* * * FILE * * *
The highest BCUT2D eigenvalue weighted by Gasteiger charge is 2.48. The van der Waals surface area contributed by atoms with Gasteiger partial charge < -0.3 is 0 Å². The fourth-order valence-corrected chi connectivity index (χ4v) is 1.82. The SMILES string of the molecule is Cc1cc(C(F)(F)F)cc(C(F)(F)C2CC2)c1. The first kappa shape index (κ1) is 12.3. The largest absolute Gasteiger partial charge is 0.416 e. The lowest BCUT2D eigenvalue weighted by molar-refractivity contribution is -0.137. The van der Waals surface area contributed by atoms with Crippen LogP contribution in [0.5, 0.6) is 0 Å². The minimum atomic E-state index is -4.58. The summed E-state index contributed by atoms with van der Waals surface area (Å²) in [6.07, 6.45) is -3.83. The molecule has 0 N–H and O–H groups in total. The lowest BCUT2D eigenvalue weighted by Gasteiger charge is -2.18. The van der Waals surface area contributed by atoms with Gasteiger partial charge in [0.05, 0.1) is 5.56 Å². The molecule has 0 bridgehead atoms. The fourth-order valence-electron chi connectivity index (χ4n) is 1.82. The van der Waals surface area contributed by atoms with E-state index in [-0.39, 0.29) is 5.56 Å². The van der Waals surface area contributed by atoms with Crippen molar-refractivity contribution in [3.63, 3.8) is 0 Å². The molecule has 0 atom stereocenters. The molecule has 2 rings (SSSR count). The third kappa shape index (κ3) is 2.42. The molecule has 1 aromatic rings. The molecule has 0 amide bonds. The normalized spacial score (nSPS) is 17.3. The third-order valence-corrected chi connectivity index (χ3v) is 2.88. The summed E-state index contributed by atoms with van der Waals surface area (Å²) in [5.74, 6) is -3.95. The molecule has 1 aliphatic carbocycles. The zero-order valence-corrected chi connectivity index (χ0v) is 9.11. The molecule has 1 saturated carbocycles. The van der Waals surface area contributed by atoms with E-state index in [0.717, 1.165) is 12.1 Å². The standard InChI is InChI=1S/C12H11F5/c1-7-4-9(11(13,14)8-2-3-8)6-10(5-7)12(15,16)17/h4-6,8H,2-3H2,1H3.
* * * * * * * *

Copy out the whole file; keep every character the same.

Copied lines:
The highest BCUT2D eigenvalue weighted by Gasteiger charge is 2.48. The van der Waals surface area contributed by atoms with Gasteiger partial charge < -0.3 is 0 Å². The fourth-order valence-corrected chi connectivity index (χ4v) is 1.82. The SMILES string of the molecule is Cc1cc(C(F)(F)F)cc(C(F)(F)C2CC2)c1. The first kappa shape index (κ1) is 12.3. The largest absolute Gasteiger partial charge is 0.416 e. The lowest BCUT2D eigenvalue weighted by molar-refractivity contribution is -0.137. The van der Waals surface area contributed by atoms with Crippen LogP contribution in [0.5, 0.6) is 0 Å². The minimum atomic E-state index is -4.58. The summed E-state index contributed by atoms with van der Waals surface area (Å²) in [6.07, 6.45) is -3.83. The molecule has 0 N–H and O–H groups in total. The lowest BCUT2D eigenvalue weighted by Gasteiger charge is -2.18. The van der Waals surface area contributed by atoms with Gasteiger partial charge in [0.05, 0.1) is 5.56 Å². The molecule has 0 bridgehead atoms. The fourth-order valence-electron chi connectivity index (χ4n) is 1.82. The van der Waals surface area contributed by atoms with E-state index in [-0.39, 0.29) is 5.56 Å². The van der Waals surface area contributed by atoms with Crippen molar-refractivity contribution in [3.63, 3.8) is 0 Å². The molecule has 0 atom stereocenters. The molecule has 2 rings (SSSR count). The third kappa shape index (κ3) is 2.42. The molecule has 1 aromatic rings. The molecule has 0 amide bonds. The normalized spacial score (nSPS) is 17.3. The third-order valence-corrected chi connectivity index (χ3v) is 2.88. The summed E-state index contributed by atoms with van der Waals surface area (Å²) in [5.74, 6) is -3.95. The molecule has 1 aliphatic carbocycles. The zero-order valence-corrected chi connectivity index (χ0v) is 9.11. The molecule has 1 saturated carbocycles. The van der Waals surface area contributed by atoms with E-state index in [0.717, 1.165) is 12.1 Å². The standard InChI is InChI=1S/C12H11F5/c1-7-4-9(11(13,14)8-2-3-8)6-10(5-7)12(15,16)17/h4-6,8H,2-3H2,1H3.